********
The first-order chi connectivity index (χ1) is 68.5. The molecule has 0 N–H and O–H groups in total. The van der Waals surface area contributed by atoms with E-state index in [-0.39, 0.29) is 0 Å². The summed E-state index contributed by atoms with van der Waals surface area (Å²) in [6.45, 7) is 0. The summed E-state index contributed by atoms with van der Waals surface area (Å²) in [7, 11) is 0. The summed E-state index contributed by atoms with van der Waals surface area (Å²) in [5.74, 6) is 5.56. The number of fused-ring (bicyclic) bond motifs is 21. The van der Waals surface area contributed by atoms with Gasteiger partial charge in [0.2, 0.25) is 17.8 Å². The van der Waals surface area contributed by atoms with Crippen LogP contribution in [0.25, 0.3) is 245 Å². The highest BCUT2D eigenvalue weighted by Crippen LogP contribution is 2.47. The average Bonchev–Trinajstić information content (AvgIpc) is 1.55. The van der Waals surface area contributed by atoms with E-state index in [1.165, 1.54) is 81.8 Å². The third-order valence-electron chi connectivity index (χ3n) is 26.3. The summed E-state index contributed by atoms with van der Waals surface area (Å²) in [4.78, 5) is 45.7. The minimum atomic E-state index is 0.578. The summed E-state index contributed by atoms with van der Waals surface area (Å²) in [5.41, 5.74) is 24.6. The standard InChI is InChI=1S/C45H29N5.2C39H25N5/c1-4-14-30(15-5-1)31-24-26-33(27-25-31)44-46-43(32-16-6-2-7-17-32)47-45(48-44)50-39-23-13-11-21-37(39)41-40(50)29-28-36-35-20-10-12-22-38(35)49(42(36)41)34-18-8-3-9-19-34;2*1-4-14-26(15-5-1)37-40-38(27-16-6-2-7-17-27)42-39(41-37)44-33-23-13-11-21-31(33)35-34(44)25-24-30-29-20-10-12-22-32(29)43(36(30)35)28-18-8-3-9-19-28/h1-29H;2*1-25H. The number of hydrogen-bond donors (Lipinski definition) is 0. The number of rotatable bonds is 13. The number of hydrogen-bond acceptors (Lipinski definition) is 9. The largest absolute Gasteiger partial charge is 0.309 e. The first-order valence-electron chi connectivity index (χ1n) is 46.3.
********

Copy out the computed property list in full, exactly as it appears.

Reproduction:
The first-order chi connectivity index (χ1) is 68.5. The molecule has 0 N–H and O–H groups in total. The van der Waals surface area contributed by atoms with E-state index in [-0.39, 0.29) is 0 Å². The summed E-state index contributed by atoms with van der Waals surface area (Å²) in [6.45, 7) is 0. The summed E-state index contributed by atoms with van der Waals surface area (Å²) in [7, 11) is 0. The summed E-state index contributed by atoms with van der Waals surface area (Å²) in [5.74, 6) is 5.56. The number of fused-ring (bicyclic) bond motifs is 21. The van der Waals surface area contributed by atoms with Gasteiger partial charge in [0.2, 0.25) is 17.8 Å². The van der Waals surface area contributed by atoms with Crippen LogP contribution in [0.25, 0.3) is 245 Å². The highest BCUT2D eigenvalue weighted by Crippen LogP contribution is 2.47. The average Bonchev–Trinajstić information content (AvgIpc) is 1.55. The van der Waals surface area contributed by atoms with E-state index in [1.165, 1.54) is 81.8 Å². The third-order valence-electron chi connectivity index (χ3n) is 26.3. The summed E-state index contributed by atoms with van der Waals surface area (Å²) in [4.78, 5) is 45.7. The minimum atomic E-state index is 0.578. The summed E-state index contributed by atoms with van der Waals surface area (Å²) in [5.41, 5.74) is 24.6. The standard InChI is InChI=1S/C45H29N5.2C39H25N5/c1-4-14-30(15-5-1)31-24-26-33(27-25-31)44-46-43(32-16-6-2-7-17-32)47-45(48-44)50-39-23-13-11-21-37(39)41-40(50)29-28-36-35-20-10-12-22-38(35)49(42(36)41)34-18-8-3-9-19-34;2*1-4-14-26(15-5-1)37-40-38(27-16-6-2-7-17-27)42-39(41-37)44-33-23-13-11-21-31(33)35-34(44)25-24-30-29-20-10-12-22-32(29)43(36(30)35)28-18-8-3-9-19-28/h1-29H;2*1-25H. The number of hydrogen-bond donors (Lipinski definition) is 0. The number of rotatable bonds is 13. The number of hydrogen-bond acceptors (Lipinski definition) is 9. The largest absolute Gasteiger partial charge is 0.309 e. The first-order valence-electron chi connectivity index (χ1n) is 46.3.